A recent visit to Japan for the annual Tokyo International Conference on African Development (TICAD), which was joined by the Citrus Growers’ Association at the behest of President Cyril Ramaphosa, provided the association with a salient opportunity to address some nagging aspects of fruit trade with that country, as well as to press the fruit industry’s interests.
Currently between eighty and ninety percent of South African citrus going to Japan is grapefruit, but the country’s appetite for grapefruit is ageing along with its population, with little demand among younger consumers (a phenomenon neither limited to Japan nor to grapefruit; marmalade consumption in the UK being a case in point).
The decline of the Floridean grapefruit industry and with it the generous grapefruit promotions in Japan that used to be sponsored by that industry, has hurt the South African industry too. In 2012 South Africa sent 60,000 pallets of grapefruit, down to 40,000 pallets last year. It will likely be lower this year, given the smaller crop.
No access for SA mandarins to Japan
South Africa would like to diversify its offering to Japan, but there are some snags. Unlike most other countries, Japan only allows soft citrus per variety and at the moment, to protect their own year-round greenhouse mandarin production, from South Africa only clementines are allowed while, Justin Chadwick, the CEO of the Citrus Growers’ Association points out, Japanese consumers don’t particularly have a taste for clementines.
“These technical barriers to trade don’t only apply to us, Peru for instance only has access for their Satsumas while the only variety of South African grape allowed by Japan is Barlinka grapes. Late mandarins, like Nadorcotts, Tango’s and Orris and the like, would be more suitable to the Japanese market. We don’t think our mandarin volumes would be enough to threaten their mandarin industry,” he says.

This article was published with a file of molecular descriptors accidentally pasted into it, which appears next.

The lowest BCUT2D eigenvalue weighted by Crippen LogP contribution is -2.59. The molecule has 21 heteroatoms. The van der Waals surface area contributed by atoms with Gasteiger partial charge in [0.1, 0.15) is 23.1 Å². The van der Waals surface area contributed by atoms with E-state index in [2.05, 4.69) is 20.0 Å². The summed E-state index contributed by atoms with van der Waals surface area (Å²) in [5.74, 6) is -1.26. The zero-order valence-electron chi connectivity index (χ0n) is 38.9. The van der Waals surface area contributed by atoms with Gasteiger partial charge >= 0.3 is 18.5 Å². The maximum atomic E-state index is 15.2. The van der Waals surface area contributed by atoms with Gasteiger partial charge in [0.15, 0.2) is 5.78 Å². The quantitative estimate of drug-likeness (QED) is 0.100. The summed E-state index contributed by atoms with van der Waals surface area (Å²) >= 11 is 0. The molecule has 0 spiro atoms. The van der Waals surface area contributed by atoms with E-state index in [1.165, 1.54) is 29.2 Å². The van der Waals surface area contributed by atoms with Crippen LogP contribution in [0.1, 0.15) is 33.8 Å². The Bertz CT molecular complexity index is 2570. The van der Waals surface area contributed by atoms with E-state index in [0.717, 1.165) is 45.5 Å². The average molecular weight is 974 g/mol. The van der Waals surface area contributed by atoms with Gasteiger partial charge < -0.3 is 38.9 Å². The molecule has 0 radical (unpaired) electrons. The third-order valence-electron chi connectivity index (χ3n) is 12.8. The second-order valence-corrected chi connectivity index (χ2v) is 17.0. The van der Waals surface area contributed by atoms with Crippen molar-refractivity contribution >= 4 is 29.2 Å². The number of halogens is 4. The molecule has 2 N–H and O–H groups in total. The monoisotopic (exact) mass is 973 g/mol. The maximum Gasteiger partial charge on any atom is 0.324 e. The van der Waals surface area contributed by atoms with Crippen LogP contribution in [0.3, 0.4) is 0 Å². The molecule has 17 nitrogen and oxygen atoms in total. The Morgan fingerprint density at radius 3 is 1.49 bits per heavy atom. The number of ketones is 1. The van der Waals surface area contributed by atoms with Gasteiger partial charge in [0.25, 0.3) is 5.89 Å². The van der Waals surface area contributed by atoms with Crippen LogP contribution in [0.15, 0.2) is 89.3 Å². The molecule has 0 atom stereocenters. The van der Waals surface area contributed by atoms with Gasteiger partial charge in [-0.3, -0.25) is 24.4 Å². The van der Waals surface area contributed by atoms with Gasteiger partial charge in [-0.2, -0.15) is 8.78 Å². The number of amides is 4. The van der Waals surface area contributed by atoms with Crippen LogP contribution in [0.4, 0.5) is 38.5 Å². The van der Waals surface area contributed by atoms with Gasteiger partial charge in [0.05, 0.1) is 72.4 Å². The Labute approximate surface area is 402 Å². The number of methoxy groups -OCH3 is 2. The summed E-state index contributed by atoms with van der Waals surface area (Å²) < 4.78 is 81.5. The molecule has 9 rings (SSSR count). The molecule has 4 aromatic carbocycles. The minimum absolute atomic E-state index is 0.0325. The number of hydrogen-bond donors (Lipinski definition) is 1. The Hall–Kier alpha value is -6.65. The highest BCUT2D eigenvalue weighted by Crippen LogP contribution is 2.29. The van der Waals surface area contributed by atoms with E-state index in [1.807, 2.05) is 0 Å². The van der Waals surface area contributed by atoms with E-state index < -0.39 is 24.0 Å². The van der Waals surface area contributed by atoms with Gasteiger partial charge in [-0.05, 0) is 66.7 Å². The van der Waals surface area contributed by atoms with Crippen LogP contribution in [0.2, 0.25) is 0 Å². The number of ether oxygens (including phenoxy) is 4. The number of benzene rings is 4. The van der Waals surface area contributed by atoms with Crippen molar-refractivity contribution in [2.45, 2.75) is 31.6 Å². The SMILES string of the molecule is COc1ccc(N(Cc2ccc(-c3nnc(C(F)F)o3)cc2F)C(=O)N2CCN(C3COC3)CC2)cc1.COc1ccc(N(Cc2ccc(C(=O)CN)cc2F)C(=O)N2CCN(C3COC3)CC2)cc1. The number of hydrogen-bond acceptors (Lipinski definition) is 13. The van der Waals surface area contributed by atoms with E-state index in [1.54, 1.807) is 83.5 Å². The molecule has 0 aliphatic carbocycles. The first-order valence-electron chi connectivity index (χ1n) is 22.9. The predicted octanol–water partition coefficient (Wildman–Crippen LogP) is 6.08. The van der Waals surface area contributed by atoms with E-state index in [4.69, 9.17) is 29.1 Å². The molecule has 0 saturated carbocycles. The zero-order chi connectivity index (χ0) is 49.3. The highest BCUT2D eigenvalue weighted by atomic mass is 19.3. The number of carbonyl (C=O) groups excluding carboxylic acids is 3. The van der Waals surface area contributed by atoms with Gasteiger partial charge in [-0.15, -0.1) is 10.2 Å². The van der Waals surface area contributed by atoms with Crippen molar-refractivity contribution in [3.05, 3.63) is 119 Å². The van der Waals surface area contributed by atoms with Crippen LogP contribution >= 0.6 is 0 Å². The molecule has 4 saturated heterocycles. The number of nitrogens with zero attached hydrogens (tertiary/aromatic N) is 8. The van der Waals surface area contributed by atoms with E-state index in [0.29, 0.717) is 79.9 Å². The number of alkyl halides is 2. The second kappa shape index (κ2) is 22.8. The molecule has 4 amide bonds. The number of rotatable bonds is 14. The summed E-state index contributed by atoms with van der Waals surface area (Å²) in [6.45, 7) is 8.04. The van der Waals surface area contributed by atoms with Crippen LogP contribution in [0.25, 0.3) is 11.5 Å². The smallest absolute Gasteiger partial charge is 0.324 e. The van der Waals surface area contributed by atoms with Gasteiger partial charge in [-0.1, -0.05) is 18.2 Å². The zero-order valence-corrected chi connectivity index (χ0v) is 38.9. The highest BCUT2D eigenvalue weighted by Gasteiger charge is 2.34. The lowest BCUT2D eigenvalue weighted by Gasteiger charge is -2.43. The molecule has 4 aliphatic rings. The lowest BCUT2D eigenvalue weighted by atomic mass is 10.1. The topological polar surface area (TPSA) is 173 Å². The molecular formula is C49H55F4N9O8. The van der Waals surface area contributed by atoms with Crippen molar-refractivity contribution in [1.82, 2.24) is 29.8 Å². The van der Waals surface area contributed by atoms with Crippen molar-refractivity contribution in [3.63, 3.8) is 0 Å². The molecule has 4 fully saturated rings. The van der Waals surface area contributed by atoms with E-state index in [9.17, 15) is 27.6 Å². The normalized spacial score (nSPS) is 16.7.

On oranges there is a degree of hair-splitting that is causing uncertainty as to which navel types are allowed and which are not, while Valencias have access.
Shipping protocol changes needed for lemon trade
Another matter the industry is keen to see addressed – one on which they’ve been working for 15 years now, with zero response from Japan’s Ministry of Agriculture, Forestry and Fisheries over the past five years – is the matter of shipping protocols for Japan.
“When South Africa gained access to Japan in the 1970s there was only one cold treatment, but in the intervening years other options have been developed and that’s what we’d like them to consider.”
The industry would be keen to expand lemon trade to Japan, but in the absence of a favourable shipping protocol that obviates the risk of cold damage, it’s not a viable option.
Avos to the East
In his capacity as Chairperson of Fruit South Africa, Justin Chadwick also raised the oft-mentioned matter of avocado access to markets in the East in his briefing of newly appointed Minister for Trade and Industry, Ebrahim Patel, whom he found remarkably retentive of fruit trade facts and figures.
He also had the chance to brief President Cyril Ramaphosa, with no shortage of matters extraneous to fruit production to discuss, such as the port and transport problems of this season.
There has not yet been feedback from government on the matters under discussion, but an openness for dialogue heartens the industry.
“There are a lot of issues to be discussed with government and the meeting with President Ramaphosa was a brief one, but we have impressed upon government that as the fruit industry, we are part of the solution.”